As early as Dec. 12, the council could consider demolishing the old City Hall/police station and soliciting proposals for short-term use of the property.
Metros with the biggest housing shortages
Metros with the biggest housing shortages
Where shortages are happening
#15. Williamsport, Pennsylvania
#14. Youngstown, Ohio
#13. Trenton, New Jersey
#12. Manhattan, Kansas
#11. Salinas, California
#10. Syracuse, New York
#9. Lawrence, Kansas
#8. Springfield, Illinois
#7. Jefferson City, Missouri
#6. St. Joseph, Missouri
#5. Huntington, West Virginia
#4. Vineland, New Jersey
#3. Cape Girardeau, Missouri
#2. Anchorage, Alaska
#1. Scranton, Pennsylvania
You can reach Jesse Duarte at (707) 967-6803 or firstname.lastname@example.org.
CONTINENTAL, OH (WLIO) – A Putnam County family is getting a new home for the holidays, thanks to a lot of volunteers and Habitat for Humanity.
“It means a lot to me and my kids,” says Jamie Dudgeon, Homeowner. “It’s going to be a great home. It’s also going to teach me stuff and I just thank everyone that has helped tremendously. I just really appreciate it and it’s from the bottom of my heart. I just want to thank everybody.”
In around 20 weeks, Jamie Dudgeon new house went from a piece of ground to a home and future for her and her daughters. This is the 13th complete home that the Putnam County Habitat has built and it could have been their smoothest from start to finish.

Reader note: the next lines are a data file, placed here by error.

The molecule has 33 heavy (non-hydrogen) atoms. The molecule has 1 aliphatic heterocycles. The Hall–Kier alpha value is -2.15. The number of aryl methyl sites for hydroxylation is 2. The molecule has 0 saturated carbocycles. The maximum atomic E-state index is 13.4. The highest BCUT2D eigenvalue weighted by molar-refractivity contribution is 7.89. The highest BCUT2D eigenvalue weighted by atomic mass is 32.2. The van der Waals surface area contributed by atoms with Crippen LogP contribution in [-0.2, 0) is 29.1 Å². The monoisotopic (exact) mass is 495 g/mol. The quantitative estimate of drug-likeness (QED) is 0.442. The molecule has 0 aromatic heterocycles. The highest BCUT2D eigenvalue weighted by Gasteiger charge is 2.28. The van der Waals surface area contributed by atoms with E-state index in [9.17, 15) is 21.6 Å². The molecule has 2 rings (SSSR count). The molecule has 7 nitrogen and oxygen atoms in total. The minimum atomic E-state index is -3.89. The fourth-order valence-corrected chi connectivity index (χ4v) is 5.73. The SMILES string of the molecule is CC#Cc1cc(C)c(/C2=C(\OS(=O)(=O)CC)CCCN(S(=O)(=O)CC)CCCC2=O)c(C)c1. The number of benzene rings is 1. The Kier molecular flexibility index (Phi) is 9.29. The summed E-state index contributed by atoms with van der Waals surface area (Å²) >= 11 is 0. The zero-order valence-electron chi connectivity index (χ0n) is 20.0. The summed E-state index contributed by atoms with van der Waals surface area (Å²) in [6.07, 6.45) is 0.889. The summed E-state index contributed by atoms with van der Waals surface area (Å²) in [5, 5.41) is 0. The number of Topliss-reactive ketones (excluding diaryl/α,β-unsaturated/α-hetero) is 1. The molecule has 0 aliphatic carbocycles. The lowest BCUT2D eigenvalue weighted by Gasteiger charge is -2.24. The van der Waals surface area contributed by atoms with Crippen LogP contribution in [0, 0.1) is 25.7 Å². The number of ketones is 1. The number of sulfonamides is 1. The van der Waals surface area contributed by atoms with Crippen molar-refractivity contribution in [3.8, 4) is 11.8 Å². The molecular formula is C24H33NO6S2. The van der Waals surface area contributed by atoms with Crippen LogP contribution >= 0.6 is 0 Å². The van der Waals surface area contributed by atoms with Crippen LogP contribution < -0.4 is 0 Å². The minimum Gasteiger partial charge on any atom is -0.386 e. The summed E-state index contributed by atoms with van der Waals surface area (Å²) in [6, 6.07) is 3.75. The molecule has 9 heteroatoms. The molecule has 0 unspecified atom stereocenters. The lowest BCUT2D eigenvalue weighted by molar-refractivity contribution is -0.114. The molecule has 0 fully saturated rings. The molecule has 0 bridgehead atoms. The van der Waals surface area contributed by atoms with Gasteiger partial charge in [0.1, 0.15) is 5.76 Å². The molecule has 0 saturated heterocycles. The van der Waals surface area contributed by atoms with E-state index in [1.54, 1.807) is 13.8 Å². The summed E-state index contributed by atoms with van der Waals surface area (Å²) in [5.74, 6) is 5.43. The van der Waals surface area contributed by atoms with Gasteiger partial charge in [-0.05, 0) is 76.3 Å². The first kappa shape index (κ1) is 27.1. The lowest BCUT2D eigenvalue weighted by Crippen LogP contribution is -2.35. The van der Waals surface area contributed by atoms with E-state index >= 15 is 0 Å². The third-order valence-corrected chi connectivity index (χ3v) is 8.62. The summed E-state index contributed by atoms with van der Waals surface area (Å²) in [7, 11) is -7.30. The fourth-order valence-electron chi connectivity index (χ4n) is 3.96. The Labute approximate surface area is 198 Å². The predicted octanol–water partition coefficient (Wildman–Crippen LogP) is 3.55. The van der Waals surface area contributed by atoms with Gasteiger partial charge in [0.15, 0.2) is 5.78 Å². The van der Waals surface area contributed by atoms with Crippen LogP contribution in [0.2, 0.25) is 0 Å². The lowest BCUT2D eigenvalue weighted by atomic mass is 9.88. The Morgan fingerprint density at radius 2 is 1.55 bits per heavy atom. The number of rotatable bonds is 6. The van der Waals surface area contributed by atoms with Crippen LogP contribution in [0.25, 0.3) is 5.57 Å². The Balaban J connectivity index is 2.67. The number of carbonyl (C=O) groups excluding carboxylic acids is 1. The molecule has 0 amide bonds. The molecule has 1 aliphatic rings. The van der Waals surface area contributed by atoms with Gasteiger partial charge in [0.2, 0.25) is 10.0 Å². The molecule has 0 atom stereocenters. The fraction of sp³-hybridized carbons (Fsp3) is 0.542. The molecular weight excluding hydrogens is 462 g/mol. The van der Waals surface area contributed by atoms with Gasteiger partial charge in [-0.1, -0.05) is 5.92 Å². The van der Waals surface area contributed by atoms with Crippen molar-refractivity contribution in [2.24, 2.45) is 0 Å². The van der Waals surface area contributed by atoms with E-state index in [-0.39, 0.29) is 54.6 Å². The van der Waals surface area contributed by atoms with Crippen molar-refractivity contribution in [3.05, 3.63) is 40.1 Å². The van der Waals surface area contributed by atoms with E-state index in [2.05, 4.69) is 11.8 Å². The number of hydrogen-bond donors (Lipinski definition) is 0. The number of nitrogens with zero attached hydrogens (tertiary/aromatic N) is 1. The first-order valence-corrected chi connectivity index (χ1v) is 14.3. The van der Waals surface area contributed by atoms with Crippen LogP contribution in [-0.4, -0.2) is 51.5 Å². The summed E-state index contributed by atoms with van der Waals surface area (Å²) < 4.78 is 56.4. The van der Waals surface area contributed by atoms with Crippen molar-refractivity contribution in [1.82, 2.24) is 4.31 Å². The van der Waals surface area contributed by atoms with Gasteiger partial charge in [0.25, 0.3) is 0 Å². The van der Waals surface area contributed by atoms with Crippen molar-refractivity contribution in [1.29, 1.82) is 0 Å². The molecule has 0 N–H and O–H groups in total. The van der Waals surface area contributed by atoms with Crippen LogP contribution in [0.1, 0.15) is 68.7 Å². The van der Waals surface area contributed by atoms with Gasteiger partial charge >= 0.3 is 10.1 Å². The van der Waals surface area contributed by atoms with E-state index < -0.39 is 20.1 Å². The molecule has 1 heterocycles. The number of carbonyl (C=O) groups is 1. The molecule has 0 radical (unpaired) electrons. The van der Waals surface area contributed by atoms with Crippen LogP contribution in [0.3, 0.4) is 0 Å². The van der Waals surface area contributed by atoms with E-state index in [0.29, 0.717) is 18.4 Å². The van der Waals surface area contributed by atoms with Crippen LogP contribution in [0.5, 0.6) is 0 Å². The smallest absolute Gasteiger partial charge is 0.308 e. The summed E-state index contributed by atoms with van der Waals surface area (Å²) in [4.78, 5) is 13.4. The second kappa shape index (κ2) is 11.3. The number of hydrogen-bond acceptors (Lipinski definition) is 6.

“Really, we have such a dedicated group of volunteers that stepped right in from the last build. They were ready to go,” says Anne Coburn-Griffis, Ex. Dir. Putnam Co. Habitat for Humanity. “The family dove right in and worked very hard. Also, the village of Continental has been very supportive in the program and they help expedite the process as well.”
For Dudgeon, her new house is like a dream come true.
“It feels wonderful. Finally, a house of our own,” adds Dudgeon. “I am 46 years old, and I never thought I would be able to have a house of my own and now I do.”
“To know that they are going to move in within a week or two, it is really a feeling of accomplishment,” says Teresa Lammers, Putnam County Habitat for Humanity Board Member and Family Advocate. “It speaks so well of the Putnam County people and the numbers it took to build this house.”
While the Putnam County Habitat may not be putting up new homes every year, they are making sure that people are living safe and comfortable in the county year-round.
“All year round, 365 days a year, I think we do Critical Home Repair,” adds Coburn-Griffis. “So, where we don’t do complete homes, we do an awful lot of things to keep people living in their homes safely and decently.”
This is the 3rd home that Habitat for Humanity has built in Continental.
Copyright 2023 by Lima Communications Corporation. All rights reserved.